importance of assisting both the permanent resident and the
seasonal employee with housing in order to maintain a sound
population and employment base. The Snowmass Village Housing
Authority was created by the town in 1978 to develop a program of
constructing and managing affordable dwelling units. Over the past
ten years, the Authority has taken increasing responsibility for


11
housing the Village's permanent low- to moderate-income population.
Today, the Authority provides services to buyers and sellers of
restricted properties, including advertising and sales assistance.
As of 1987, there were 166 restricted housing units under the
control of the Authority. Of those, 128 units (77%) were rental
units, while 28 (23%) were ownership units.
As can be seen in Table 3, the typical two-bedroom restricted
ownership unit in the town was priced at both ends of the
affordability scale. The units at Creekside are the most affordable
in the area and, according to the data generated in the 1987
employee survey, 54 percent of the surveyed households can afford
these units. In comparison, the County Club Townhome units were
affordable to only 13 percent of the households. The median price
of restricted ownership units throughout the county was $37,627,
meeting the affordability range of 40 percent of the households in
Pitkin County.
The 1987 Employee Survey generated a significant amount of
data regarding ownership and rental status of employees. The survey
showed that the majority, or 61.6 percent, of Snowmass Village
residents are renters. This compares to 56 percent in the Aspen
area. In contrast, 65.5 percent of all employee households living
down valley own the housing in which they live. Nearly 50 percent
of all owner-occupied units are located down valley.


12
Table 3
RESTRICTED OWNERSHIP UNIT AFFORDABILITY
1986
COST PER INCOME PERCENT
PROJECT MONTH REOUIRED AFFORD
Creekside* $ 617 $30,850 54%
Hunter Creek 660 33,000 50
Lone Pine 765 38,250 38
Midland Park 850 42,500 33
Highland Villa 855 42,750 32
Centennial 875 43,750 30
Club Townhomes* 1,200 60,000 13
Average Unit $753 $37,627 40%
* Denotes units located in Snowmass Village.
Note: Unit is typical two-bedroom dwelling. Sales cost assumes
10 percent down, 10 percent interest, and a 30-year
fixed rate. Price is the average cost determined by
recent sales. Housing cost should not exceed one-third
of a household's income.
(Source: 1987 Employee Survey; Snowmass Village Housing
Authority; Aspen Pitkin County Housing Authority.)
The Snowmass Village Housing Authority has no full-time staff
to administer the housing program. As a result, present or would-
be residents receive little or no assistance in finding affordable
housing. Policy and rent control enforcement is virtually
non-existent, which may be one of the factors contributing to the
housing shortage for lower-income households. In addition, the
Housing Authority does not participate in the Colorado Housing
Finance Authority (CHFA) single-family mortgage program, nor is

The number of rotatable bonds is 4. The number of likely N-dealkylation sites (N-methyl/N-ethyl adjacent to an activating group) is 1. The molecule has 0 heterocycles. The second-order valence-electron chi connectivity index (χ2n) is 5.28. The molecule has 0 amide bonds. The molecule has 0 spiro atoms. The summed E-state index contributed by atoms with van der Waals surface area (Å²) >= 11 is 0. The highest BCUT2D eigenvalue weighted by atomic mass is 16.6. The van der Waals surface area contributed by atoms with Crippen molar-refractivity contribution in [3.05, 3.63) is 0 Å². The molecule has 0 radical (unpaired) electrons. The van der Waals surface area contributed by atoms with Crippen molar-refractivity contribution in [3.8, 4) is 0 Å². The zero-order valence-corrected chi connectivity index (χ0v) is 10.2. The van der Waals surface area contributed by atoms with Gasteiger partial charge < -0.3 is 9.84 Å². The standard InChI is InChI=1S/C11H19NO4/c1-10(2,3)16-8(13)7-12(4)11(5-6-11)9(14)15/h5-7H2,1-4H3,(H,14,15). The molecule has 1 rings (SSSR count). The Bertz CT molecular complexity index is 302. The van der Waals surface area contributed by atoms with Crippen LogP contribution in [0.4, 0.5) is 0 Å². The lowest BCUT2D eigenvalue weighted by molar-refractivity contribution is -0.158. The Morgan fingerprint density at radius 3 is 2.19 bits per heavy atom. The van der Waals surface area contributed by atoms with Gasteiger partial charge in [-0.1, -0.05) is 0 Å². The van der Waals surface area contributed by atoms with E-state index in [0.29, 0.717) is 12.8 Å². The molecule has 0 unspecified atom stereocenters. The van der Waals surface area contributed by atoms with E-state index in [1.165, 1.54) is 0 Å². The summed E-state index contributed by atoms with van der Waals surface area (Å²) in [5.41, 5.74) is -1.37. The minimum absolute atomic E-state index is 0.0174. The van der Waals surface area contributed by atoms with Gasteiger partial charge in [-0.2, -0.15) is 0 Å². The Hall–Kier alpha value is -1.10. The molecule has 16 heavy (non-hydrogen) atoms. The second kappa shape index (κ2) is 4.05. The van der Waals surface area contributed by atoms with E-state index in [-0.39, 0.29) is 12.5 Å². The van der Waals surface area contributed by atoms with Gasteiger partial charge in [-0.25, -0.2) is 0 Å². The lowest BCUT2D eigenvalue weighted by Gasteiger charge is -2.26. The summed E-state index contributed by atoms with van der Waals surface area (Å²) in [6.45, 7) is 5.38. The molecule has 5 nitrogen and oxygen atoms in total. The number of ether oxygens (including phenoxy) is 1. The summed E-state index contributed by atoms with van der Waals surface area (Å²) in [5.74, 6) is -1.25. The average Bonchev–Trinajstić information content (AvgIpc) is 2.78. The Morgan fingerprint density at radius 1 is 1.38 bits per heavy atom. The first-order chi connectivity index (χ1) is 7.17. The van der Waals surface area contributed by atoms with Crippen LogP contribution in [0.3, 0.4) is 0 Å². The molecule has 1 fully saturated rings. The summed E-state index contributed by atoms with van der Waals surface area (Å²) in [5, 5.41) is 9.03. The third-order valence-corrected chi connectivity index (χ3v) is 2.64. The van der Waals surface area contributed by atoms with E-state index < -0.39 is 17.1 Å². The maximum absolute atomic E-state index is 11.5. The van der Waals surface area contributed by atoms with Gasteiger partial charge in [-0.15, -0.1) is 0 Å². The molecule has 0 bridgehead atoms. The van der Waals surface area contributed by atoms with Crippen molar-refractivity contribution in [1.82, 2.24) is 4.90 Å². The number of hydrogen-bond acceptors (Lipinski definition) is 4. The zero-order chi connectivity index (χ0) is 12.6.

there an active local finance program to assist with home ownership
or rental housing. It seems that the Housing Authority is more
reactive than proactive, dealing with problems on a case-by-case


13
basis rather than developing and implementing a comprehensive
housing program.
Although Pitkin County and Snowmass Village together completed
a housing survey in 1986, the information readily available to the
Housing Authority for planning purposes is inadequate. For proper
planning, policy makers need information on important aspects of
housing. An information system which would permit monitoring of
the housing market within the municipality would be of great help
to local policy makers (Wheaton,Milgram & Meyerson,1966,10).
Information concerning the determination of what constitutes
a low- or moderate-income family and how these figures are
translated into housing prices (rent or sale) are nonexistent in
Snowmass Village. It was recently determined by the Pitkin County
Commissioners and Aspen/Pitkin County Housing Authority that lack
of adequate, updated data had greatly deterred the Pitkin County
Housing Authority from properly monitoring the existing housing
stock. The result was epidemic abuse of rent controls, quality
controls and code violations, and sluggish condominium sales.
E. The Master Plan Policies
Snowmass Village's efforts to manage growth began in the late
1970's. The town was incorporated in 1978 and a master plan was
prepared and adopted. The most recent master plan update was
completed in 1983. The revised plan identified the lack of
affordable housing for permanent residents as a significant growth
problem. The pattern of development that overlooked affordable
housing was seen as a threat to the social and economic fabric of


14
community. In response, the master plan established several
objectives to encourage the development of affordable housing. The
following objectives are particularly notables
1. 70% of Snowmass Village employees should live in town by
1992.
2. The desired rental/owner-occupied housing mix is 65%
(rental) to 35% (owned).
3. Providing affordable housing units to first-time buyers
is a priority.
4. Housing costs should not exceed one-third of an
employee's income.
Although the town established these policies for affordable